Steam Powered Potato Pistol 1.0




About: Dad and hubby, good food enthusiast, solar energy, boating, making stuff, melting stuff, and raising chickens.
I thought this up after watching the Mythbusters make a steam powered machine gun. This is a fun little project that lets you shoot potato across the room with a nice pop. It costs about $10 to $15 to make depending on copper prices and parts already in your garage.

A grill lighter is disassembled and used as the heat source for the steam production along with some copper plumbing parts and 1/2" copper pipe. Some water is placed inside the barrel, a potato plug is inserted as an air seal and projectile, and a cork is used as a sudden pressure release. The flame from the lighter heats water to steam and the pressure increases in the barrel until the cork and potato can't hold anymore, then it pops and launches the potato to wherever it's pointed.

This is a prototype steam potato pistol and can be taken a lot further, but I'm just sticking to functioning basics here. Someday I would like to make one with a pressure gauge, quick release valve, and a better handle with the fuel stored inside the handle. I'm calling this version the SPPP1.

It is a little dangerous to build and use because of the flame and hot surfaces, flying objects, and steam; be careful. Playing with fire, pressure, and projectiles is always risky, even on this small scale. Don't shoot an eye out, I'm not liable for any injuries you incur with this. ;( What happened to that "not liable" category of Instructables anyway?

Soldering torch
Pipe cuter

  • Various short wood screws
  • Some leather strips from an old belt to hold the fuel bottle
  • Some scrap wood for a handle
  • Lead free plumbing solder and flux
  • 4" length of 1/2 inch copper pipe
(1) 1/2 inch copper pipe cap
(3) 1/2 inch copper ST 90 degree elbows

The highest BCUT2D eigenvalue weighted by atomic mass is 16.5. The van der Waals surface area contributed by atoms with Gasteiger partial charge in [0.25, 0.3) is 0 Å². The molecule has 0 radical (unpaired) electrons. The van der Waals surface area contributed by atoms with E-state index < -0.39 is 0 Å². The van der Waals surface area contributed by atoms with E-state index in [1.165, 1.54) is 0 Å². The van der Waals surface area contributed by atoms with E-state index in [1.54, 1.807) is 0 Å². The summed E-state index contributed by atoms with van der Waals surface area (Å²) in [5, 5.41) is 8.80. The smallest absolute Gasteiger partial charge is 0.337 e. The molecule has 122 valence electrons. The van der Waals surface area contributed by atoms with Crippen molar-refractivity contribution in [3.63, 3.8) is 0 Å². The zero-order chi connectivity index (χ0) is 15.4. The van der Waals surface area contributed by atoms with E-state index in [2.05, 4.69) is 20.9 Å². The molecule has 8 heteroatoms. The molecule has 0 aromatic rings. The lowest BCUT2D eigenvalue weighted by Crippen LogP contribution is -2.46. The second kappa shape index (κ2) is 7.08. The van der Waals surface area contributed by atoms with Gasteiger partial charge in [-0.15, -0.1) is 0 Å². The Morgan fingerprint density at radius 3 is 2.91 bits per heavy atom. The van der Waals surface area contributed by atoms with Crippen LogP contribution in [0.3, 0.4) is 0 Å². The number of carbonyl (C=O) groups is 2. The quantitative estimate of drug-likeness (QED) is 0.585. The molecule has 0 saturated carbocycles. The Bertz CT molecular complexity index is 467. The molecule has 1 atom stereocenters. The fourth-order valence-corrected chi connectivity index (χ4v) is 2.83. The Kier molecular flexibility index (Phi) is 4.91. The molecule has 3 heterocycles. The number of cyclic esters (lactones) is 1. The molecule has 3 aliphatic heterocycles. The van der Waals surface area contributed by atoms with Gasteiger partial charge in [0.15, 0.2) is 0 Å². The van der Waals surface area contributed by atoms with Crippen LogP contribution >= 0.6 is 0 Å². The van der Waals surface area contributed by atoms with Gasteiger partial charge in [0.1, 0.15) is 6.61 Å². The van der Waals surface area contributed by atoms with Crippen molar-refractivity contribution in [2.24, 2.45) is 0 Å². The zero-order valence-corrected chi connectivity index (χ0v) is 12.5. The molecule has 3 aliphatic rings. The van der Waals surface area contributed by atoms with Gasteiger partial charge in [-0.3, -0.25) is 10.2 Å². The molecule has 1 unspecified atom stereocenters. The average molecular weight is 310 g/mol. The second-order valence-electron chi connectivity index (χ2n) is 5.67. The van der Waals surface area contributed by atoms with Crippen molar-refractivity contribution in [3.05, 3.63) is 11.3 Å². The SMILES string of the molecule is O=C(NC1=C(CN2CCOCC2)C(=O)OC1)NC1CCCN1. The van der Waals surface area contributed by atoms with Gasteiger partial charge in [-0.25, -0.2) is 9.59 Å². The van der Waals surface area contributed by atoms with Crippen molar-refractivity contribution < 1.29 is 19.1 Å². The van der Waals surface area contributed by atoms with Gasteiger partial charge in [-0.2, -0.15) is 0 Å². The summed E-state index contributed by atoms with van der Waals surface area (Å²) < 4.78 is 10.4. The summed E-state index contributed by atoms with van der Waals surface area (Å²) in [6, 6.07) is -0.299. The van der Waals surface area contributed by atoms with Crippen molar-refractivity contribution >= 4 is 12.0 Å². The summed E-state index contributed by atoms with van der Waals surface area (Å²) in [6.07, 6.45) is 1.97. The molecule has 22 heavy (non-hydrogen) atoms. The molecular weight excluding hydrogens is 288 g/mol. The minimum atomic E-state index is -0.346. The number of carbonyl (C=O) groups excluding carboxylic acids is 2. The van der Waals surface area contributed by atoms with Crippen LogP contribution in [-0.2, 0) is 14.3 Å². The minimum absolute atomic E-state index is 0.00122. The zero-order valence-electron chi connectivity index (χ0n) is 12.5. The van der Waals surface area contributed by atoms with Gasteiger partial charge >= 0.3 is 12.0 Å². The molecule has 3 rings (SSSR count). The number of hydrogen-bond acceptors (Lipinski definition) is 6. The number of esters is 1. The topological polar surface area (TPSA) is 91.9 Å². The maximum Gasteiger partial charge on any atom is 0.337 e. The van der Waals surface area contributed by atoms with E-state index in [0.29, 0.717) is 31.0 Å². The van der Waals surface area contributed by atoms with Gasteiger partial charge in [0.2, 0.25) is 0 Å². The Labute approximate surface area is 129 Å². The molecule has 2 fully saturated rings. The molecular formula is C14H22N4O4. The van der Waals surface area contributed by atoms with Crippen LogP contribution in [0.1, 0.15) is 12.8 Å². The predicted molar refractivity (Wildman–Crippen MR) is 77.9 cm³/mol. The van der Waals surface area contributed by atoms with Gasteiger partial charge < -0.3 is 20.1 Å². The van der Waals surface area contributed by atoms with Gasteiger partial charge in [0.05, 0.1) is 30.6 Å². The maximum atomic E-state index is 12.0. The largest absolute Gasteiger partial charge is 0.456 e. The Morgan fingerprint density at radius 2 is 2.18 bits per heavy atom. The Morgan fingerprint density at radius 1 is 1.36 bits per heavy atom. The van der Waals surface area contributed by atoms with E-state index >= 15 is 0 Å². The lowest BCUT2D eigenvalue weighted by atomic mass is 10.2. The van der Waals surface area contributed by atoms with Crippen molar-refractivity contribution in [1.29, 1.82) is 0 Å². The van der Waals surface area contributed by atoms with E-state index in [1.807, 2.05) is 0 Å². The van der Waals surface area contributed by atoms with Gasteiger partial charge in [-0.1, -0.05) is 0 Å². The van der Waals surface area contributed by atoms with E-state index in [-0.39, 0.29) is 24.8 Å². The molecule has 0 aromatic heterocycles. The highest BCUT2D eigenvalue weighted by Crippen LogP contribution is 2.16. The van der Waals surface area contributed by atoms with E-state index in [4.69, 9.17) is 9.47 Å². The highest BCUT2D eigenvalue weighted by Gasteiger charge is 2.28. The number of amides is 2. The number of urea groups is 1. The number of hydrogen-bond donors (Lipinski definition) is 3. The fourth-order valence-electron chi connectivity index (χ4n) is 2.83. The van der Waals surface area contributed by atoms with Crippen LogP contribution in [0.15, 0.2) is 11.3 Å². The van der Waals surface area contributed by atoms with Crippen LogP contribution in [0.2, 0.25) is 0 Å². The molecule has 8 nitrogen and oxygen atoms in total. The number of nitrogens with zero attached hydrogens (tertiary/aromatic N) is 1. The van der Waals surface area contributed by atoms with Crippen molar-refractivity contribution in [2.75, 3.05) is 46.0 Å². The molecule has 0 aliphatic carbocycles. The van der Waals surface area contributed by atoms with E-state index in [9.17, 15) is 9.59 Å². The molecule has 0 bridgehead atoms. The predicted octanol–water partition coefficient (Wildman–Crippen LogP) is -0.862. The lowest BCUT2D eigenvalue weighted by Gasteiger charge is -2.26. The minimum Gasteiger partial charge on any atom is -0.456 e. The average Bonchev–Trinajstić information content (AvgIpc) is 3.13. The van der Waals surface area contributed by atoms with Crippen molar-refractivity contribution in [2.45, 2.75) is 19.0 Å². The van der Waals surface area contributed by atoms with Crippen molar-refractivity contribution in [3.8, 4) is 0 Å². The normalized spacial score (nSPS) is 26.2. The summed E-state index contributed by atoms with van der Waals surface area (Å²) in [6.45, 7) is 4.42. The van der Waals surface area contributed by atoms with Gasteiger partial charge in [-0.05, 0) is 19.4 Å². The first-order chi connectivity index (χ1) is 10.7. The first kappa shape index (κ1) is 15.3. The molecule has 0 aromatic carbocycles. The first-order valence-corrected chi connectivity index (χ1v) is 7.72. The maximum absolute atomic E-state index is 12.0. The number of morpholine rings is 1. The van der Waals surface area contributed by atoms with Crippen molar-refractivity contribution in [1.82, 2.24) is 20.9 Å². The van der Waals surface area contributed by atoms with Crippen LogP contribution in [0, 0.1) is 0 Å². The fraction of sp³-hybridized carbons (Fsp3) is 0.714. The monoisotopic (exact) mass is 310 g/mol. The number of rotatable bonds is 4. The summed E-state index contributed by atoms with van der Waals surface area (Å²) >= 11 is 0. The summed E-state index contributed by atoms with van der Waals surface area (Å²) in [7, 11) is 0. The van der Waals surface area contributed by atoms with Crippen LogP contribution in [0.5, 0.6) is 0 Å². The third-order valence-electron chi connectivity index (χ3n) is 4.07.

(1) bag of copper plumbing pipe brackets
(1) candle/grill lighter
(1) Potato
(1) Cork

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Step 1: Start Plumbing the Boiler and Barrel

Cut about 3.5 to 4 inches of 1/2 copper pipe for the barrel. After cutting the pipe make sure to file down the lip on the inside of the pipe formed from the pipe cutter.

Attach the three elbows together at the end of the barrel to form a curl and put a cap on the last elbow.

Dry fit all the parts as shown in the photo. Make the elbows form off to the side so a flame can heat water inside the cap.

Step 2: Sweat Those Pipes

Sweating pipes is soldering. Sweat the whole assembly together. This part took the longest for me because I have limited plumbing skills. One of my fittings took eight tries before I finally got an air tight seal. The key here is to make the joints completely air/water tight like real plumbing. After soldering, cool the barrel and blow into it with your mouth; there should be should be absolutely no air hissing sounds.

Gdawg at Instructables has a nice tutorial on How to Sweat (solder) Copper Pipe

Step 3: Make a Handle

This is a quickie handle that I'm showing in the pics. There are so many cool possibilities with this. Just cut some wood at angles and use the plumbing brackets to hold things together. Notch the top of the handle for the barrel to rest into. You will have to custom bend the brackets to make things fit nice. Also pre-drill the holes before inserting the screws.

Step 4: Attach the Fuel System

Get one of those long lighters and open it up. Pull out the trigger parts, wires, butane bottle, and hose with the metal tip. Not all lighters are same; in mine I had to keep a plastic slide switch that opens the fuel valve. You may have to make yours a little differently to function.

Bend a pipe bracket and attach it to the side of the handle so that the flame will burn just under the copper cap or boiler.

Insert the piezo clicker into the handle to make a trigger; this is what makes the spark to ignite things. Ground the black wire to the barrel and the long white wire gets routed to the ignition point under the boiler.

Screw a piece of leather to the handle and wrap it around the back to the other side. Fit the butane bottle in there and attach the leather again with a screw. This should hold the tank snuggly, but also let it slide a little. The slide switch to open the fuel valve hangs nicely on the leather strap. To turn on the gas you just push the butane bottle down a little until you hear the hissing; to turn it off you slide the tank up.

Now route the fuel hose and metal tip to the newly attached bracket under the boiler. Wrap the white spark wire around the base of the metal tip. Attach it in the hole with a twisty tie or something and use pliers to bend it so the flame base will be 1/4" under the boiler. The spark should jump from the metal tip to the bottom of the boiler, if it doesn't adjust the bracket until it happens.

See the pictures on all the above stuff.

Step 5: Add Water, Plug, and Shoot.

Add 1/8 teaspoon (about ten drops with eyedropper) of water into the barrel and rotate the whole thing upside down to route the water into the boiler.